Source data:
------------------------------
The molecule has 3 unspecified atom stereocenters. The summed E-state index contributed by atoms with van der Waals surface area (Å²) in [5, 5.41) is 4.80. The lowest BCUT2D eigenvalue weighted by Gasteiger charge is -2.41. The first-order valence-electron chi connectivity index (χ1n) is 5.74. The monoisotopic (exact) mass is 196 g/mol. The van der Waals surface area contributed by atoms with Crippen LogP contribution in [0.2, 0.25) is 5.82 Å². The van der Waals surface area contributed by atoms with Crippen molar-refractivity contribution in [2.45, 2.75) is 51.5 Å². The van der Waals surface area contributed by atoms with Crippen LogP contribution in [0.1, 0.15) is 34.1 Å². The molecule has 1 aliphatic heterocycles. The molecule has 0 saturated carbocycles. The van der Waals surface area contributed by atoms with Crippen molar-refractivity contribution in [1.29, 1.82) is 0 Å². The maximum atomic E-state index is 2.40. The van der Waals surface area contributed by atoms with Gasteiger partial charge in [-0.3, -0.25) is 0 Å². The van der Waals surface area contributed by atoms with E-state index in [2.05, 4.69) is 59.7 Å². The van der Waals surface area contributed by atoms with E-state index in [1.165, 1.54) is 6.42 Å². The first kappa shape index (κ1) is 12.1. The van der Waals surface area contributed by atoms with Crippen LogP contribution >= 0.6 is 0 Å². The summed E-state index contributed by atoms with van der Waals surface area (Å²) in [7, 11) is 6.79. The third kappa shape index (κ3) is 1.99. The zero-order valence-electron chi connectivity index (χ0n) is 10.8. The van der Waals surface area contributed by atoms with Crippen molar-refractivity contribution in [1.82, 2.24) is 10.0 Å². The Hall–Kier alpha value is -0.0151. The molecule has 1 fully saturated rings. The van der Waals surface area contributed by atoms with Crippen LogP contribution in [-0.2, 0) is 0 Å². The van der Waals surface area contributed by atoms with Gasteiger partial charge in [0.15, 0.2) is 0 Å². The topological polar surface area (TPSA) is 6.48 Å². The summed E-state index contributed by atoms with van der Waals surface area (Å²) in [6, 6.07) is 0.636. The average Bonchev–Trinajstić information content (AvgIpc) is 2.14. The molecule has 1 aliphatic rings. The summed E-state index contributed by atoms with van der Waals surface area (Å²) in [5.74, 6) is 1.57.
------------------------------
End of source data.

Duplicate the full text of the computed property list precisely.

The molecule has 3 unspecified atom stereocenters. The summed E-state index contributed by atoms with van der Waals surface area (Å²) in [5, 5.41) is 4.80. The lowest BCUT2D eigenvalue weighted by Gasteiger charge is -2.41. The first-order valence-electron chi connectivity index (χ1n) is 5.74. The monoisotopic (exact) mass is 196 g/mol. The van der Waals surface area contributed by atoms with Crippen LogP contribution in [0.2, 0.25) is 5.82 Å². The van der Waals surface area contributed by atoms with Crippen molar-refractivity contribution in [2.45, 2.75) is 51.5 Å². The van der Waals surface area contributed by atoms with Crippen LogP contribution in [0.1, 0.15) is 34.1 Å². The molecule has 1 aliphatic heterocycles. The molecule has 0 saturated carbocycles. The van der Waals surface area contributed by atoms with Crippen molar-refractivity contribution in [1.29, 1.82) is 0 Å². The maximum atomic E-state index is 2.40. The van der Waals surface area contributed by atoms with Gasteiger partial charge in [-0.3, -0.25) is 0 Å². The van der Waals surface area contributed by atoms with E-state index in [2.05, 4.69) is 59.7 Å². The van der Waals surface area contributed by atoms with E-state index in [1.165, 1.54) is 6.42 Å². The first kappa shape index (κ1) is 12.1. The van der Waals surface area contributed by atoms with Crippen LogP contribution >= 0.6 is 0 Å². The summed E-state index contributed by atoms with van der Waals surface area (Å²) in [7, 11) is 6.79. The third kappa shape index (κ3) is 1.99. The zero-order valence-electron chi connectivity index (χ0n) is 10.8. The van der Waals surface area contributed by atoms with Crippen molar-refractivity contribution in [1.82, 2.24) is 10.0 Å². The Hall–Kier alpha value is -0.0151. The molecule has 1 fully saturated rings. The van der Waals surface area contributed by atoms with Crippen LogP contribution in [-0.2, 0) is 0 Å². The van der Waals surface area contributed by atoms with Gasteiger partial charge in [0.15, 0.2) is 0 Å². The topological polar surface area (TPSA) is 6.48 Å². The summed E-state index contributed by atoms with van der Waals surface area (Å²) in [6, 6.07) is 0.636. The average Bonchev–Trinajstić information content (AvgIpc) is 2.14. The molecule has 1 aliphatic rings. The summed E-state index contributed by atoms with van der Waals surface area (Å²) in [5.74, 6) is 1.57.